The first foundations of the anthropological collection were laid back in the 19th century by prominent researchers such as Wilhelm His, Ludwig Rütimeyer and Julius Kollmann. This collection was primarily used for anatomy comparison purposes.

Natural scientists and anatomists such as His, Rütimeyer and Kollmann were interested in the shape diversity of the human skeleton. They were particularly interested in the skull being the bearer of an individual's personality. The aim was to describe the appearance and particular characteristics of all of the world's population groups. Later, this natural science approach was twisted by a discriminatory body of thought and the ruler mentality of the national socialists. The term human race became a taboo word – nowadays, anthropologists speak of populations.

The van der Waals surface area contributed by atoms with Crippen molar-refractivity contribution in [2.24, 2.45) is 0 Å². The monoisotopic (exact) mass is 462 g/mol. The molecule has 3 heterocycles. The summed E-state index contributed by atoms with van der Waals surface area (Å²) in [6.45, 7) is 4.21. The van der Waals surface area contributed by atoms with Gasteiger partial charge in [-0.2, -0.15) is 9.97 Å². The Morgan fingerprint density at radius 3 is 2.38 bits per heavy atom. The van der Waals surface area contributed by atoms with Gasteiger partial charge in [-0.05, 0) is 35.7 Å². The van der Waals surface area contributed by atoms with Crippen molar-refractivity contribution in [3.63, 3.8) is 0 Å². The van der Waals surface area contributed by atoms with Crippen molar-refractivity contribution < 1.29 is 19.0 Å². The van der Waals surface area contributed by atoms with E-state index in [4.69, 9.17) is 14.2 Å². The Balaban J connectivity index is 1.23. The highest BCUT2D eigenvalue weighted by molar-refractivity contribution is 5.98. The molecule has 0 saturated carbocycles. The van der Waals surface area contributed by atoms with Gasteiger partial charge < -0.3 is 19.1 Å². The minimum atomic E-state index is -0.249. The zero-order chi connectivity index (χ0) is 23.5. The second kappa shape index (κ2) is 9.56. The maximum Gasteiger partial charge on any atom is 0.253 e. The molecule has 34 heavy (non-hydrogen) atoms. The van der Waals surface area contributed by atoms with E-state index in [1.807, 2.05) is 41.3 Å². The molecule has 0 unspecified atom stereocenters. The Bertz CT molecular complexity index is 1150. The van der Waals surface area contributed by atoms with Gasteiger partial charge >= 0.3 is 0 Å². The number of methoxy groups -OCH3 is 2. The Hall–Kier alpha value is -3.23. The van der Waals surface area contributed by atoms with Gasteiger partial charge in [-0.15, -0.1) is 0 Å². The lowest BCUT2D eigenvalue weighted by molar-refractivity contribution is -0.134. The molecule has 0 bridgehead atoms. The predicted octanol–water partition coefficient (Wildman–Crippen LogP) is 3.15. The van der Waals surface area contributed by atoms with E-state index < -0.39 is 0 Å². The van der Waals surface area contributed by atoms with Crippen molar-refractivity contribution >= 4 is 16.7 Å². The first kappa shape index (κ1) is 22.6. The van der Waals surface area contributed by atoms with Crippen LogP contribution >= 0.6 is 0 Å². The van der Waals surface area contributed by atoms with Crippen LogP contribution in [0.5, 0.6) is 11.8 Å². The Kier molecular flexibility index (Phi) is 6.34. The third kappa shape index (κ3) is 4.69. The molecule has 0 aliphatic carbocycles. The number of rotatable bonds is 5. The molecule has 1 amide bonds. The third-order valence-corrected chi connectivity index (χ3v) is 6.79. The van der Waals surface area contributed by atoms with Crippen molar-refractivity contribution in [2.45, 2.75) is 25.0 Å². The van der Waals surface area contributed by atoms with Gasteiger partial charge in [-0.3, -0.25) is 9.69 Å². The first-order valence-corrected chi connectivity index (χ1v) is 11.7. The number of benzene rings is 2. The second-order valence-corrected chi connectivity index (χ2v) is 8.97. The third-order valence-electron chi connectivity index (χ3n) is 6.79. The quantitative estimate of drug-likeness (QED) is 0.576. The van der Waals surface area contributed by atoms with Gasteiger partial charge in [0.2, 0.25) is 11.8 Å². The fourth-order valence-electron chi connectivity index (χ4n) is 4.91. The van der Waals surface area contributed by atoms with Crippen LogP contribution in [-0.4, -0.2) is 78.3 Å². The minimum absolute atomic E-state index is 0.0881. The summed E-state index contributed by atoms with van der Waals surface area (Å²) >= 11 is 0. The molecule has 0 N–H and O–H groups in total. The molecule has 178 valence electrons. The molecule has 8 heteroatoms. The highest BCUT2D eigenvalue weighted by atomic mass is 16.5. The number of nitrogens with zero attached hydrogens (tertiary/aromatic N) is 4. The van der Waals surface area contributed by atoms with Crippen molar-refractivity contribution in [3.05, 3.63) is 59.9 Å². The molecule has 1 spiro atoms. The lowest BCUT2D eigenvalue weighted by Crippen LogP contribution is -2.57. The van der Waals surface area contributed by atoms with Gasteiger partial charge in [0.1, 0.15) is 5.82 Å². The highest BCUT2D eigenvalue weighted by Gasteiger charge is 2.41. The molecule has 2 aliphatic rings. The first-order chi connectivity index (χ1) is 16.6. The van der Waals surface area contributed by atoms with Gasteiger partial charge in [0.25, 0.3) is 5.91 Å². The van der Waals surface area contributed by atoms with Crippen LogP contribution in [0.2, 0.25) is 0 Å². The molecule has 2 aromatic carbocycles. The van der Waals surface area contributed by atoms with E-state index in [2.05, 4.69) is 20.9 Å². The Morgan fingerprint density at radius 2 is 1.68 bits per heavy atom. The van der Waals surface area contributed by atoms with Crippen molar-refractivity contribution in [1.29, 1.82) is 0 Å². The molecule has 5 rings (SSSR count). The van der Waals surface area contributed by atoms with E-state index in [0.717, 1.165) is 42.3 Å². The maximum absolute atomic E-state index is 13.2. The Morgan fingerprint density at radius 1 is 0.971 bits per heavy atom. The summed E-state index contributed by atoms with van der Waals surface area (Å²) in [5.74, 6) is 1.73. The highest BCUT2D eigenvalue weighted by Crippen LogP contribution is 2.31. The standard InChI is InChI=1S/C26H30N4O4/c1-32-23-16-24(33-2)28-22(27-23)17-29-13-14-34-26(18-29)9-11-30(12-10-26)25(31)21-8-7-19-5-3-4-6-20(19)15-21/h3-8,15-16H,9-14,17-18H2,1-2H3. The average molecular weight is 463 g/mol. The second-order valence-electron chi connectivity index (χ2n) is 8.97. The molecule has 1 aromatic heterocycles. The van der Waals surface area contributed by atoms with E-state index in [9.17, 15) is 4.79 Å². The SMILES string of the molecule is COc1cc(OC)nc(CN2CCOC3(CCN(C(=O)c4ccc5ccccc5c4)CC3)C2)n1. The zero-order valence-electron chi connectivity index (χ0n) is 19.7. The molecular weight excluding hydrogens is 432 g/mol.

The Basel researchers were interested very early on in plastic facial reconstructions, which were carried out based on the skull. His, together with Leipzig-born sculptor Carl Seffner, created the first facial reconstruction of Johann Sebastian Bach. Kollmann, for his part, was responsible for reconstructing the famous 'Auvernier woman'.